Alliant Credit Union saw a 10-year high in deal flow in the first quarter of the year. What were the main factors behind this surge?

Krawitz: Last year, we remained steadfast in our approach to lending while a lot of capital went to the sidelines. Commercial mortgage bankers recognized us as a source of capital that could fill the gaps where other lenders had less appetite, and as we did more deals, we deepened our relationships with larger mortgage brokers, which resulted in more opportunities.

On top of that, many investors are coming back into the market after sitting on the sidelines in 2020 and are looking to take advantage of low rates before they rise. We’ve been well-positioned to capitalize on that uptick in overall deal volume.

Tell us a bit about Alliant’s step-down prepayment structure.

Krawitz: As a credit union licensed in the state of Illinois, we charge a yield maintenance fee with a step-down structure. We’ve found the simplicity of that structure to be appealing to borrowers.

In your opinion, what are some of the biggest challenges and opportunities facing the capital markets arena in 2021?

Krawitz: Between the stimulus payments, widespread distribution of COVID-19 vaccines and the current administration’s ambitious infrastructure plan, we see an economic recovery on the horizon and an influx of capital coming into the markets in 2021. This may lead to a degree of inflation and upward pressure on interest rates. There is certainly pent-up demand among newly vaccinated consumers to get out and spend, but whether the gains of a spending surge will translate into sustainable long-term prosperity remains to be seen.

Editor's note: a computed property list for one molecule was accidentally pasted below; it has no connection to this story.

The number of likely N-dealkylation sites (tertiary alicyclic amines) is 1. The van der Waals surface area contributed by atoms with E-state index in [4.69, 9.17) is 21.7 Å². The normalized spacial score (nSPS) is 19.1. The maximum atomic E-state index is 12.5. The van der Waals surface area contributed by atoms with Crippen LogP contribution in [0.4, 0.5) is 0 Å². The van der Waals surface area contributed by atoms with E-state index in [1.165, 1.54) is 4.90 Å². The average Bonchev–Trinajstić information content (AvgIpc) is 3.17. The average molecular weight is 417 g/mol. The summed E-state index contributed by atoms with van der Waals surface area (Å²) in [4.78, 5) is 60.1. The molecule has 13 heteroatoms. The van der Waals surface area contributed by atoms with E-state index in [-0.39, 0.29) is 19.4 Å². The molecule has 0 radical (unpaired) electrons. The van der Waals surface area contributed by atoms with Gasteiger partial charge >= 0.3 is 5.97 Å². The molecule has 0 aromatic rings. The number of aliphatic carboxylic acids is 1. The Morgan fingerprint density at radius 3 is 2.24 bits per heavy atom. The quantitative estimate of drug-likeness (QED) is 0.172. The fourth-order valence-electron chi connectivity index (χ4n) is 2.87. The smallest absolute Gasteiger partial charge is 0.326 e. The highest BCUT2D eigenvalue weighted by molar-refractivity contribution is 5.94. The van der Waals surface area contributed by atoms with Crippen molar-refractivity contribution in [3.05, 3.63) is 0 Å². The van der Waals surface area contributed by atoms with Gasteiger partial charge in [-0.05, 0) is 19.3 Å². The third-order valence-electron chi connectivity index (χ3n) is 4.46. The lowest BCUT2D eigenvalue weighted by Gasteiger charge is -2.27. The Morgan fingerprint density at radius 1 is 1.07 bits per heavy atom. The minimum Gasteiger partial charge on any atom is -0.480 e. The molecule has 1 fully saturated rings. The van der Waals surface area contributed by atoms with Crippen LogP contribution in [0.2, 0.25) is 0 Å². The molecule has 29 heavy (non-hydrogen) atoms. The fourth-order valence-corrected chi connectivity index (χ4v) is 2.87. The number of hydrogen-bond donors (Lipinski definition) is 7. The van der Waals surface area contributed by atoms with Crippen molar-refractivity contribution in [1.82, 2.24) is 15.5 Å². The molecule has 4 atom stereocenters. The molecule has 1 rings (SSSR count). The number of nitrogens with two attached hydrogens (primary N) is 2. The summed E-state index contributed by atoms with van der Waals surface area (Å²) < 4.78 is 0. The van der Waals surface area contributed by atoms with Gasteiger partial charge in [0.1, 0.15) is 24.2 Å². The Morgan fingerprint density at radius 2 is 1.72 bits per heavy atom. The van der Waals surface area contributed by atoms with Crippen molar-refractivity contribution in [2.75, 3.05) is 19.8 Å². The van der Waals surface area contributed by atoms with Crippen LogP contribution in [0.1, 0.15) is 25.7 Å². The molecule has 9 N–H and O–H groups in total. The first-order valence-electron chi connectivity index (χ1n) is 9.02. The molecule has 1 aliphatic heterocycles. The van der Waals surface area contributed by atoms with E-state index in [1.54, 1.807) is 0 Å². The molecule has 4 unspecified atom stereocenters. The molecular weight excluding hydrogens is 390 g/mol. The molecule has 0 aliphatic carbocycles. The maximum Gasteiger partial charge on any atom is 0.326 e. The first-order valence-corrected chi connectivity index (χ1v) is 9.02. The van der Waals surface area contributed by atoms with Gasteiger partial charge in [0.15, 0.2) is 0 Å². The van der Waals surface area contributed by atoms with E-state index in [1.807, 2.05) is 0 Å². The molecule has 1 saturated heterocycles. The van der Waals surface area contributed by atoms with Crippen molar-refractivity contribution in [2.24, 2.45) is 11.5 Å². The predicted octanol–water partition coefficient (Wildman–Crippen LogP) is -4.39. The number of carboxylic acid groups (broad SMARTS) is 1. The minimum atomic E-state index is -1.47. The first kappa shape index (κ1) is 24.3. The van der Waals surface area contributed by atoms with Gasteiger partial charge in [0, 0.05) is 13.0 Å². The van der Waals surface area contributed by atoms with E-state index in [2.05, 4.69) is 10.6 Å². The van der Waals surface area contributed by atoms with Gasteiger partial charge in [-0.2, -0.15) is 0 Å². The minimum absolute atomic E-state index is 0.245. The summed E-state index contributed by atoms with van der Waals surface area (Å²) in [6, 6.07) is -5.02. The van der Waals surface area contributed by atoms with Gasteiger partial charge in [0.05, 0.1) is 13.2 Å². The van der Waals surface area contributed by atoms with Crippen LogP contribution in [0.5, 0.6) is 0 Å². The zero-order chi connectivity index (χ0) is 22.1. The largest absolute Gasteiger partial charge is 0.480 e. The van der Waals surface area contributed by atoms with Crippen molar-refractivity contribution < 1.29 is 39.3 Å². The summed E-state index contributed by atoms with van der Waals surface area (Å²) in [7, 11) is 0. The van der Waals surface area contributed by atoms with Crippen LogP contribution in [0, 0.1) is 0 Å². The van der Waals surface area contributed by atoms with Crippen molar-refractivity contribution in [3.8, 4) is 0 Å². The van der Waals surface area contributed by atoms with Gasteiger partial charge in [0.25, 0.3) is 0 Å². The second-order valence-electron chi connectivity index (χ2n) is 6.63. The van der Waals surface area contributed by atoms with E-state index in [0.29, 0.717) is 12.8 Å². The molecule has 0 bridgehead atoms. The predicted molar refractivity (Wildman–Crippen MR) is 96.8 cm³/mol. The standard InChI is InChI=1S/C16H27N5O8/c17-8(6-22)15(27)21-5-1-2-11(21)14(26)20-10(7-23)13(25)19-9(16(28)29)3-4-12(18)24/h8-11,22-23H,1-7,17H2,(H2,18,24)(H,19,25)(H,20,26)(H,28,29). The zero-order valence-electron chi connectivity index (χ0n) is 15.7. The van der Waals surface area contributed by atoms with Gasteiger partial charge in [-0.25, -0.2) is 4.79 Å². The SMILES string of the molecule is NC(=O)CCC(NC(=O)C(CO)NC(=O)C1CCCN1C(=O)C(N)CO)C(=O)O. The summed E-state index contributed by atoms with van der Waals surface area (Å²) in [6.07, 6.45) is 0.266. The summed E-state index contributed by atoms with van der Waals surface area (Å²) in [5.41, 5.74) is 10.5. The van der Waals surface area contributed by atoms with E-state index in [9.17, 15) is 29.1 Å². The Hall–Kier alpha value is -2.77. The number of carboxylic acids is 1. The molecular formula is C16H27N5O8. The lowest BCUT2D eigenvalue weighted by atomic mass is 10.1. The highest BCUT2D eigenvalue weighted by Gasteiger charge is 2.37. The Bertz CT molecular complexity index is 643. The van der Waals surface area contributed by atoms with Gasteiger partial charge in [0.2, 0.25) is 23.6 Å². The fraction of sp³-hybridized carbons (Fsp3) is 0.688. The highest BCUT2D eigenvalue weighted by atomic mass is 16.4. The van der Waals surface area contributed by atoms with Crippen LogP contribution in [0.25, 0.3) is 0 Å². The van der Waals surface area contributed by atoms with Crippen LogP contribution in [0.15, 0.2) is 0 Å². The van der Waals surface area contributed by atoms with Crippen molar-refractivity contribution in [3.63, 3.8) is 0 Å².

While some sectors of the economy will bounce back quickly, others may be forever altered. For instance, most organizations place too much value on the collaborative nature of in-person work to give up their offices entirely, but they certainly will adapt to new flexible working styles. The impact of these new usage patterns on the office market will take some time to play out.

When it comes to brick-and-mortar retail, not all tenants will return, so there is the question of how to meaningfully repurpose those buildings. Leisure travel will rebound as people get vaccinated, but thanks to the proliferation of virtual meetings throughout the pandemic, business travel may not return to pre-pandemic levels, which could have a marginal effect on the hospitality industry.

What do you anticipate for commercial loan volumes in 2021?

Krawitz: We anticipate that loan volumes will be higher across the marketplace in 2021, with more transactional activity occurring. After an exceptionally challenging year, many retail, office and hospitality owners are ready to sell—and there are buyers in the market. Investors looking to diversify beyond equities may turn to commercial real estate while interest rates remain too low to make the bond market attractive.

At Alliant, we’re projecting 2021 will be our best year yet when it comes to commercial real estate lending, with a 50 percent increase over last year’s loan volume. We’re confident in the future of the workforce and the demand for housing, and we believe there will ample opportunity for skilled project sponsors to successfully reposition properties.